Sunday, June 2, 2019

Why People Still Victim-Blame in Cyberbullying Situations in 2019

(Edited). Cyberbullying is started by 1 person enlisting at least 2 friends to attack/smear to instigate gangup.  The most common causes are retaliation for rejection and/or to discredit the victim (to avoid taking responsibility for something the bully did).  Mob-mentality/scapegoating causes gangups, but this article explains:"When bullying occurs, people often place the blame on the shoulders of the victim. Most of the time, they falsely believe that if the victim of bullying were somehow different, then bullying wouldn’t happen. They might even ask the victim: "What did you do to cause it?" But bullying is never the target's fault. They do not need to change or be different in some way to avoid being bullied. Change is always the bully's responsibility."

In other words, otherwise nice people see a gangup forming, and assume mob rule makes the mob right - they assume there must be some logical reason everyone is jumping on - though that is rarely, if ever, true, and if anything, it's the reasons already mentioned above.

They will first will look for anything the victim might have done to bring the attack on themselves, typically basing it unfairly on the victim's current normal emotional reactions to being bullied - confusion, expression of sadness, fear, cursing, fighting back. This, of course, reverses the order of events, but nevertheless gets used as "proof" the victim deserved it.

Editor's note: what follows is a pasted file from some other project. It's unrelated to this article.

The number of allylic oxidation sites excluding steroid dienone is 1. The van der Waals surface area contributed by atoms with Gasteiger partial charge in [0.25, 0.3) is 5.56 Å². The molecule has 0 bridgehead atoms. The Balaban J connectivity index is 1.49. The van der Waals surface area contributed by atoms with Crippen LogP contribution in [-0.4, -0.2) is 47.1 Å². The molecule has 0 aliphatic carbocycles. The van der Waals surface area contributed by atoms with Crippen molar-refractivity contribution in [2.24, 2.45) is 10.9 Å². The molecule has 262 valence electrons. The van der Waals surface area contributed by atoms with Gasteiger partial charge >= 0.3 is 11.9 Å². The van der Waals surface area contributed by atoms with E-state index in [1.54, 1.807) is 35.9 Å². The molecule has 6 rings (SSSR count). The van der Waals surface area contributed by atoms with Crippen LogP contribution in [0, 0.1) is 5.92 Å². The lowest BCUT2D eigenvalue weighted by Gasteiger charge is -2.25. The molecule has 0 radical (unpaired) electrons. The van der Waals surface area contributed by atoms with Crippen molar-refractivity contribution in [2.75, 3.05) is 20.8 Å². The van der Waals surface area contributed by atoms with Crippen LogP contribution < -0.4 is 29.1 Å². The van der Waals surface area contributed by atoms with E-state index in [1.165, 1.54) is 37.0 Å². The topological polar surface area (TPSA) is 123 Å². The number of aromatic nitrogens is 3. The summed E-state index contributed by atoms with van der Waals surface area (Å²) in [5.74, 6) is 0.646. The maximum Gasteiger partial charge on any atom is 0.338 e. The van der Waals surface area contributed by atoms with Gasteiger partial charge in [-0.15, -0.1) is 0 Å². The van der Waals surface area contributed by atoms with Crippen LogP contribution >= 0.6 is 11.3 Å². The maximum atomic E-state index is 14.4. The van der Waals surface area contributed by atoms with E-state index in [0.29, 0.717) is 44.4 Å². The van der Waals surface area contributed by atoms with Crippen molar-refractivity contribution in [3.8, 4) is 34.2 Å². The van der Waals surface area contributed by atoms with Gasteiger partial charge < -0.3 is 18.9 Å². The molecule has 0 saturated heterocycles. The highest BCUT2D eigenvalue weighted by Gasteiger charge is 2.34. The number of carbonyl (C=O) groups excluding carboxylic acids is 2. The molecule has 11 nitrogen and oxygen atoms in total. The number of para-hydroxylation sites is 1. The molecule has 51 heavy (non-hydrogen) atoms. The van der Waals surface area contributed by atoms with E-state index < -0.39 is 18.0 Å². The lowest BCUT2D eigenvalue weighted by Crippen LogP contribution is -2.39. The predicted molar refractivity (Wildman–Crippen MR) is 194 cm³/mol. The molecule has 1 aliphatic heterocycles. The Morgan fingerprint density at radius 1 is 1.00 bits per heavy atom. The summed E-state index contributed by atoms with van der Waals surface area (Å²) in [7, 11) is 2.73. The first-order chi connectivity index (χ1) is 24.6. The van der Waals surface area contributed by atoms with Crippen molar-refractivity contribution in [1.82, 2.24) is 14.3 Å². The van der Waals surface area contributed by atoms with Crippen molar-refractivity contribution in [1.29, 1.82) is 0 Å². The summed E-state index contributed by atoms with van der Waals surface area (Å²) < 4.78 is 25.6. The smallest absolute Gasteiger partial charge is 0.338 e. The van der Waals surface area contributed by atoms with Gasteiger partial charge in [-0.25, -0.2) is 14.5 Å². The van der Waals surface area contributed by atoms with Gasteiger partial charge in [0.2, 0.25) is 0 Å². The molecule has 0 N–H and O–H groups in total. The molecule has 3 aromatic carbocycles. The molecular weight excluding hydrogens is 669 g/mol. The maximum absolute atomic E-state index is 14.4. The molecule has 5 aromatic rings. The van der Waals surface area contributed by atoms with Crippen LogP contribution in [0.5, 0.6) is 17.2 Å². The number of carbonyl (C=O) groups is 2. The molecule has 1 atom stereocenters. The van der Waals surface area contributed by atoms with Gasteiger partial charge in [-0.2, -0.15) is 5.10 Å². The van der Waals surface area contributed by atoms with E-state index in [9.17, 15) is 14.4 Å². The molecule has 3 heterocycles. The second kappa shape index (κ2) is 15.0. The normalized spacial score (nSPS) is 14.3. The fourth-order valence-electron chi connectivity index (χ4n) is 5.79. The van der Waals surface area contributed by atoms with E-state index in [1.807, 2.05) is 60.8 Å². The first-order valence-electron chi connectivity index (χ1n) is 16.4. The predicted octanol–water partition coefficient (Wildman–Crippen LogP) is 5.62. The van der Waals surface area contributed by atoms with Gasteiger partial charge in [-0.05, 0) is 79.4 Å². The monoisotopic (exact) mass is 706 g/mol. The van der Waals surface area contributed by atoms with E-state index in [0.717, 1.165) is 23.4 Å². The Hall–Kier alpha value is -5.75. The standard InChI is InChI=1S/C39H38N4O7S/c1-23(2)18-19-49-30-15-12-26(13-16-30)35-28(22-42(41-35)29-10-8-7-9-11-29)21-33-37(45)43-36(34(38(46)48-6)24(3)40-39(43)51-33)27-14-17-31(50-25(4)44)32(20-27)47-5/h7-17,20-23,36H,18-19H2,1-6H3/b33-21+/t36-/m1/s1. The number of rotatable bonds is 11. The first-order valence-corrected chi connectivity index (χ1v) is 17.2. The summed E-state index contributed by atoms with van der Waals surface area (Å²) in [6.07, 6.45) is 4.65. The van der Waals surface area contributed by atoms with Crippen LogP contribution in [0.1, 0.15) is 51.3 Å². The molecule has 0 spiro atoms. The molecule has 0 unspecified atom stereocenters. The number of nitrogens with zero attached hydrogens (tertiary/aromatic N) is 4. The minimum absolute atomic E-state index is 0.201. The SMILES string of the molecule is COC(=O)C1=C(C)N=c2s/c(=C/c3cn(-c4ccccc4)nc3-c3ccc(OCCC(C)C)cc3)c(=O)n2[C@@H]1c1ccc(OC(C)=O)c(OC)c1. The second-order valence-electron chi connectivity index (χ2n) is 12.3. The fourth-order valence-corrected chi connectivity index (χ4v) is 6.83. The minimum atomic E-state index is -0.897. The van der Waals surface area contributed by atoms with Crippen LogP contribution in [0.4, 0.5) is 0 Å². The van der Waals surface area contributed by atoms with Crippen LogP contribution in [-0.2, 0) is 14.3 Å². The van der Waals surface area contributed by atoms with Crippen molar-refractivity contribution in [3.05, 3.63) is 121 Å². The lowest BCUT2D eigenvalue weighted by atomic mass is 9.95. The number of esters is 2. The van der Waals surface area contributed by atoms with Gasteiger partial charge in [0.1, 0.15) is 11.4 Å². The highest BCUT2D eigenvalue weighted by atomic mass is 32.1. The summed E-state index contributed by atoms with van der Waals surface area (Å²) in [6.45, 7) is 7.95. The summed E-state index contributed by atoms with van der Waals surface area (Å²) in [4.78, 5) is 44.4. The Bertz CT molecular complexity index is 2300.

The most fascinating phenomenon that occurs during cyberbullying situations is how many people will actually approach the victim with "advice" on how the victim should change their behavior, instead of the bullies :)

"Maybe if you didn't post personal information that could be twisted." 

"Maybe if you hadn't freaked out"

"Maybe if you hadn't posted personal pictures."

"Maybe you love the attention and drama of it all."

"Maybe if you just ignored them."

"Maybe if you hadn't said what they were doing was creepy." 

"Maybe if you'd shut up and just go away."

"Maybe if you'd just gone out with them when they asked."

"Maybe if you hadn't told them to stop it, knock it off, or F off ."

In this way, even if they don't help attack or cheer the bullies on, they are still helping the bullies out, because they're insulting/blaming the victim for their own attack, too.

Often, they genuinely believe they're helping, not even realizing they are helping the bullies.